Pike to debut at St Georges

For the first time since 2011 – and for the fifteenth time since it first joined the currently 10-strong “rota” of courses in 1894 – the Open Championship is returning to the Kent links of Royal St. George’s next year.

In turn, the field for what will be the 149th playing of golf’s oldest and most important event is going to include the now two-time Emirates Australian Open champion Matt Jones, Aaron Pike and Takumi Kanaya. They were the top-three finishers (not already exempt for the Open) inside the top-10 at the 104th edition of Australia’s national Open.

The championship – the fourth-oldest in the game – was the first of the “Open Qualifying Series,” 13 events played across the PGA Tour, European Tour, PGA Tour of Australasia, the Asian Tour, the Sunshine Tour and the Japan Tour that will identify as many as 46 players over the next few months.

For Pike, the 848th-ranked player in the world, a trip to jolly old England will double as his Open Championship debut. Kanaya – the number-one amateur on the planet – has played once before as the Asian-Pacific Amateur champion, missing the halfway cut at Royal Portrush earlier this year. His spot at Royal St. George’s is guaranteed too. No matter what. 

Even if the 21-year old Japanese turns professional between now and next July, he will not lose the spot he earned by shooting nine-under par for 72-holes and finishing T-3 alongside Pike at The Australian club. 

“The Open is the biggest tournament in the world for me,” said a clearly delighted Pike. “It is. It’s as simple as that. It’ll be amazing to play in it. I knew going into the last day I was running top-10, so I had that idea in my head. On the 16th I saw a board and realised that Louis (Oosthuizen) would already be in and Matty Jones was definitely going to take a spot – he wasn’t going to finish with five doubles. So I knew I had to put my foot down. The birdie I made on 17 was massive.”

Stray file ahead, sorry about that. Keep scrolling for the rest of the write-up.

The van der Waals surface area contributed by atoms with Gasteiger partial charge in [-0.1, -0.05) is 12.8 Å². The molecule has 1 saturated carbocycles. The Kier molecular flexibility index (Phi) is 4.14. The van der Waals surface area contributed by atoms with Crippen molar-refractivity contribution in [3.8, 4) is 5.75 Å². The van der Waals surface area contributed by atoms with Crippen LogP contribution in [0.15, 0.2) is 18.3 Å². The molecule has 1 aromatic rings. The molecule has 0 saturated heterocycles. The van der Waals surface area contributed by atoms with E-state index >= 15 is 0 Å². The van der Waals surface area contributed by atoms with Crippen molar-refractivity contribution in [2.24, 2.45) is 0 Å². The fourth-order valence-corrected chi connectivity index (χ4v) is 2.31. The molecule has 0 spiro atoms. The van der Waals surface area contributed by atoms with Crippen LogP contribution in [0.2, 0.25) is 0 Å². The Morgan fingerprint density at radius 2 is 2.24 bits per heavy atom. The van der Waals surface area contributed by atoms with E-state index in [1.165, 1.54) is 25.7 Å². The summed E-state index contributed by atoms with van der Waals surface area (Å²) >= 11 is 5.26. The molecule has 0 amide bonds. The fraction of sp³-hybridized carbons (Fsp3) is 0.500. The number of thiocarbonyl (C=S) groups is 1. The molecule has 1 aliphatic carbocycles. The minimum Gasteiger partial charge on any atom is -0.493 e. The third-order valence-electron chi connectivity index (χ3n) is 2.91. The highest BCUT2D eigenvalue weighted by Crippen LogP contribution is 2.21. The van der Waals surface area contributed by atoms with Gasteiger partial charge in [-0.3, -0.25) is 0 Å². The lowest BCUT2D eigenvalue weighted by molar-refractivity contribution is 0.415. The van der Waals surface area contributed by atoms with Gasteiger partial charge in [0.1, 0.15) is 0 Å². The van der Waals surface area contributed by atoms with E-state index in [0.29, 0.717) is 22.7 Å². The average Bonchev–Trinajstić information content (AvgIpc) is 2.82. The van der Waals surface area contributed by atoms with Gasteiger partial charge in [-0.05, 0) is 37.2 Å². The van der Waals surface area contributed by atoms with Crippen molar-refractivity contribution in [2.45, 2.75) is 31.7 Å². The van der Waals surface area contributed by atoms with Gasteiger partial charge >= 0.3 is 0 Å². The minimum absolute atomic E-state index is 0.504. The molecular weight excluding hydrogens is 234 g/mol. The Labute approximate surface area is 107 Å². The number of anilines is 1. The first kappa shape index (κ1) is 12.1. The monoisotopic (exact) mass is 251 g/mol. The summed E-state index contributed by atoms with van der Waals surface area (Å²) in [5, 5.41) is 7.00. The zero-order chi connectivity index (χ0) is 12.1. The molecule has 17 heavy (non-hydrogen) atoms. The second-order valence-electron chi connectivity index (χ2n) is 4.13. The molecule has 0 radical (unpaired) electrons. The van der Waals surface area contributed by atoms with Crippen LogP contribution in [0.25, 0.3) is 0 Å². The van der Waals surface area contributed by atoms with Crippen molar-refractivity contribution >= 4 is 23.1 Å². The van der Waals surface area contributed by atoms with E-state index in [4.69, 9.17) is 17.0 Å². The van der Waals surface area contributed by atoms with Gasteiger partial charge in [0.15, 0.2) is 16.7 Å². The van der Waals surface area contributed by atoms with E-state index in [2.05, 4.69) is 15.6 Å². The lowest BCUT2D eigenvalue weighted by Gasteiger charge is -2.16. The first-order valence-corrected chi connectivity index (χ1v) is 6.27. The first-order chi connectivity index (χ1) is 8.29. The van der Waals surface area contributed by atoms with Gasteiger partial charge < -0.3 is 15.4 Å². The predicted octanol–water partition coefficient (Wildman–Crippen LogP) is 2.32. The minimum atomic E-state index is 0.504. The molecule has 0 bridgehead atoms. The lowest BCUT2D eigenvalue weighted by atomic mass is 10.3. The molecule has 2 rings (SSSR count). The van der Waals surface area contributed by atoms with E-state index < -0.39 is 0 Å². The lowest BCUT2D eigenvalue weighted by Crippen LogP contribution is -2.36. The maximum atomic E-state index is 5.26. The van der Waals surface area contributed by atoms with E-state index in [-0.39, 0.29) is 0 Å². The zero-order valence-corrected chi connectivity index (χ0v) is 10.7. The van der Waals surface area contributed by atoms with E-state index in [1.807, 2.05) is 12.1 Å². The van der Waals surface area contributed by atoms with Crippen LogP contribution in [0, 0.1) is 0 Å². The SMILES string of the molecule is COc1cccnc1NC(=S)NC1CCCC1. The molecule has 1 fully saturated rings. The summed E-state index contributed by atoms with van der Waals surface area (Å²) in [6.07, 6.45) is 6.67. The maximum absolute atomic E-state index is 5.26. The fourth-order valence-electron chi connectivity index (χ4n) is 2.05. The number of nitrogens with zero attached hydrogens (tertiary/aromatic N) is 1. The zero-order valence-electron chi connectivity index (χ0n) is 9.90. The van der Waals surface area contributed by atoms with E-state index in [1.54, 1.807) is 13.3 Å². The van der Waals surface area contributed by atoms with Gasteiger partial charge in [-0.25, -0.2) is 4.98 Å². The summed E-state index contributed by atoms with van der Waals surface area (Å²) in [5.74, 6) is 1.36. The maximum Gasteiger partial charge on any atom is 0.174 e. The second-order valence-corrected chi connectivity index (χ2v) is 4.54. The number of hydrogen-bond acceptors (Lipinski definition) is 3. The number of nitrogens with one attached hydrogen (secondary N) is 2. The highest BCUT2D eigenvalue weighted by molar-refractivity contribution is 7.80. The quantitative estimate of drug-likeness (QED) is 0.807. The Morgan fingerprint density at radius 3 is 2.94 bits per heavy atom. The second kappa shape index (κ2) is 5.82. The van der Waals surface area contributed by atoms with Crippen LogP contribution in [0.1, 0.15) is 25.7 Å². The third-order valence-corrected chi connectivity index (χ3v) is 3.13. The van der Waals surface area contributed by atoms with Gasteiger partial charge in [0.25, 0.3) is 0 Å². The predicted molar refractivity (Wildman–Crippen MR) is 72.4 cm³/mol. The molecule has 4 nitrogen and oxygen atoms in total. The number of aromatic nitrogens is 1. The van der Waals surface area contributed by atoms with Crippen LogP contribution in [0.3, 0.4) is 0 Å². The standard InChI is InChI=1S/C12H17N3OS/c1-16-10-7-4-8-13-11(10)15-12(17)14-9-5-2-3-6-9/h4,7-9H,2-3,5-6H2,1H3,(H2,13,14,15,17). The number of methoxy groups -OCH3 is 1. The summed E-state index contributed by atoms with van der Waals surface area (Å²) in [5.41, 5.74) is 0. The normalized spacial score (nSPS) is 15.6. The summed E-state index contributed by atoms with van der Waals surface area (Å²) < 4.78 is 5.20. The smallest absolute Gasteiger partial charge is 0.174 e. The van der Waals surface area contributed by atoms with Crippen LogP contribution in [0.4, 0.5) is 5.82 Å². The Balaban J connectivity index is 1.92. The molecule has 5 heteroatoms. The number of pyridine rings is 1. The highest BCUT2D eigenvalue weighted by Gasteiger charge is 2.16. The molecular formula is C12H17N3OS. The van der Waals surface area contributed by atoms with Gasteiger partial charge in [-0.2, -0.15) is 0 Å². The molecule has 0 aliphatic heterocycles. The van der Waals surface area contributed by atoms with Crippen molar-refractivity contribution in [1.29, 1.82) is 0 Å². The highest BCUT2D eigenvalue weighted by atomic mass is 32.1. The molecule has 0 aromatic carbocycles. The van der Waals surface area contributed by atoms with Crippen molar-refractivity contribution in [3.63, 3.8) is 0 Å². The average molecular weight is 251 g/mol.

Kanaya was a little more understated after holing from six-feet on the last green to clinch his spot, but nevertheless pleased to guarantee himself a second trip to one of golf’s most historic venues. 

“I feeling so great, so excited,” he said in delightfully broken English that nevertheless conveyed his thoughts beautifully. “I haven’t been St George’s but I can’t wait to the Open next year. Open is tough conditions, so windy, rainy, sometimes switching, so very difficult. I prepare perfect so I look forward to British Open. On last I was seeing leaderboard. I make putt, so I joining an Open, so, so nervous. “

In contrast, Jones is an old hand at this Open qualifying lark. Twice before he has gained entry through the Emirates Australian Open, when he claimed his first Stonehaven Cup in 2015, then again two years later when he finished tied for second behind Cameron Davis. Next year will be the Sydney-native’s fifth Open start in all, his best finish so far T-30 at St. Andrews in 2015.

“I’ve played in maybe five (make that four) Opens and it’s the one major I would most like to win,” said Jones, who typically plies his trade on the PGA Tour. “To qualify and be able to plan a schedule around it is brilliant.

“I love coming back here because it’s a great chance for me to make the Open. I’ve been lucky enough to do it a few times and now I’ll be back there next year. Hopefully I don’t have to do it again here next year. But I’ll be back if I have to.”

Still, it is to be hoped that this latest batch of qualifiers fare better than their immediate predecessors. The 2017 Emirates Australian Open champion, Davis, finished T-39 at Carnoustie eight months later, while both Jonas Blixt and Jones comfortably missed the halfway cut. 2018 was even worse. Last year’s Emirates Australian Open champion, Abraham Ancer of Mexico, and fellow qualifiers Dimitrios Papadatos and Jake McLeod all failed to qualify for the weekend at Portrush. 

Indeed, since the “OQS” began in 2013, no player identified by the Emirates Australian Open has gone on to finish inside the top-25 at the Open. As many as 11 have now failed to make it through 36-holes, with Aaron Baddeley’s T-27 finish at Royal Birkdale in 2016 still the best result recorded by any of the 18 previous qualifiers.

All in all, things can only get better.

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